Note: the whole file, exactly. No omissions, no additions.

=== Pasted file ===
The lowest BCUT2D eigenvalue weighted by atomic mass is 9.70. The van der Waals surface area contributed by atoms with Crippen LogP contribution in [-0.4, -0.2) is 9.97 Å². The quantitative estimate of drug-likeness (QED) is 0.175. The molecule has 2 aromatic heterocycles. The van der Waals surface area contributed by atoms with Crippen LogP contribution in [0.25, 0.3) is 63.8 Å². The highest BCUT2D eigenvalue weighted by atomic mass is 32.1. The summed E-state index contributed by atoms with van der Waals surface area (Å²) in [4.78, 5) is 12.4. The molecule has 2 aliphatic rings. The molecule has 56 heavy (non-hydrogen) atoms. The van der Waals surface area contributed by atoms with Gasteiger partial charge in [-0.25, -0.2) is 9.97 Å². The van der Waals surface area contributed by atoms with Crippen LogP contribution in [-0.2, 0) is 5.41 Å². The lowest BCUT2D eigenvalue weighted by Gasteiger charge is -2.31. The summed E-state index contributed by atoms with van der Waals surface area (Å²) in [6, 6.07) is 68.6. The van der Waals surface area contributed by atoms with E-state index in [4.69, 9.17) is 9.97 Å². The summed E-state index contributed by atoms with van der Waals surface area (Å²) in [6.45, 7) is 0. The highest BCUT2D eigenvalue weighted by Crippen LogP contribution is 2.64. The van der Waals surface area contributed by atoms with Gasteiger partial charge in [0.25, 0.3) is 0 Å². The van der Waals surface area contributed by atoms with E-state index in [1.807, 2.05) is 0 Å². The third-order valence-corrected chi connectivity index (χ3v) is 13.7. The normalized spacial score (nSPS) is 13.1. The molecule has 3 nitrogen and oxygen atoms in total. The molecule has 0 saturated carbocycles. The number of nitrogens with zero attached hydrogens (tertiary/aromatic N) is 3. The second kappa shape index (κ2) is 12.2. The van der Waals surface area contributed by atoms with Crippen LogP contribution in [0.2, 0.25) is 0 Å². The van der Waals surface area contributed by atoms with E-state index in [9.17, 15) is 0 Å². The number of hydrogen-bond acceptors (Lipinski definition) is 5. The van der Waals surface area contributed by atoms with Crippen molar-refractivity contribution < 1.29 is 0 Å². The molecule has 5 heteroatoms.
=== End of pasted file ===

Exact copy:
The lowest BCUT2D eigenvalue weighted by atomic mass is 9.70. The van der Waals surface area contributed by atoms with Crippen LogP contribution in [-0.4, -0.2) is 9.97 Å². The quantitative estimate of drug-likeness (QED) is 0.175. The molecule has 2 aromatic heterocycles. The van der Waals surface area contributed by atoms with Crippen LogP contribution in [0.25, 0.3) is 63.8 Å². The highest BCUT2D eigenvalue weighted by atomic mass is 32.1. The summed E-state index contributed by atoms with van der Waals surface area (Å²) in [4.78, 5) is 12.4. The molecule has 2 aliphatic rings. The molecule has 56 heavy (non-hydrogen) atoms. The van der Waals surface area contributed by atoms with Gasteiger partial charge in [-0.25, -0.2) is 9.97 Å². The van der Waals surface area contributed by atoms with Crippen LogP contribution in [-0.2, 0) is 5.41 Å². The lowest BCUT2D eigenvalue weighted by Gasteiger charge is -2.31. The summed E-state index contributed by atoms with van der Waals surface area (Å²) in [6, 6.07) is 68.6. The van der Waals surface area contributed by atoms with E-state index in [4.69, 9.17) is 9.97 Å². The summed E-state index contributed by atoms with van der Waals surface area (Å²) in [6.45, 7) is 0. The highest BCUT2D eigenvalue weighted by Crippen LogP contribution is 2.64. The van der Waals surface area contributed by atoms with Gasteiger partial charge in [0.25, 0.3) is 0 Å². The van der Waals surface area contributed by atoms with E-state index in [1.807, 2.05) is 0 Å². The third-order valence-corrected chi connectivity index (χ3v) is 13.7. The normalized spacial score (nSPS) is 13.1. The molecule has 3 nitrogen and oxygen atoms in total. The molecule has 0 saturated carbocycles. The number of nitrogens with zero attached hydrogens (tertiary/aromatic N) is 3. The second kappa shape index (κ2) is 12.2. The van der Waals surface area contributed by atoms with Crippen LogP contribution in [0.2, 0.25) is 0 Å². The van der Waals surface area contributed by atoms with E-state index in [9.17, 15) is 0 Å². The number of hydrogen-bond acceptors (Lipinski definition) is 5. The van der Waals surface area contributed by atoms with Crippen molar-refractivity contribution < 1.29 is 0 Å². The molecule has 5 heteroatoms.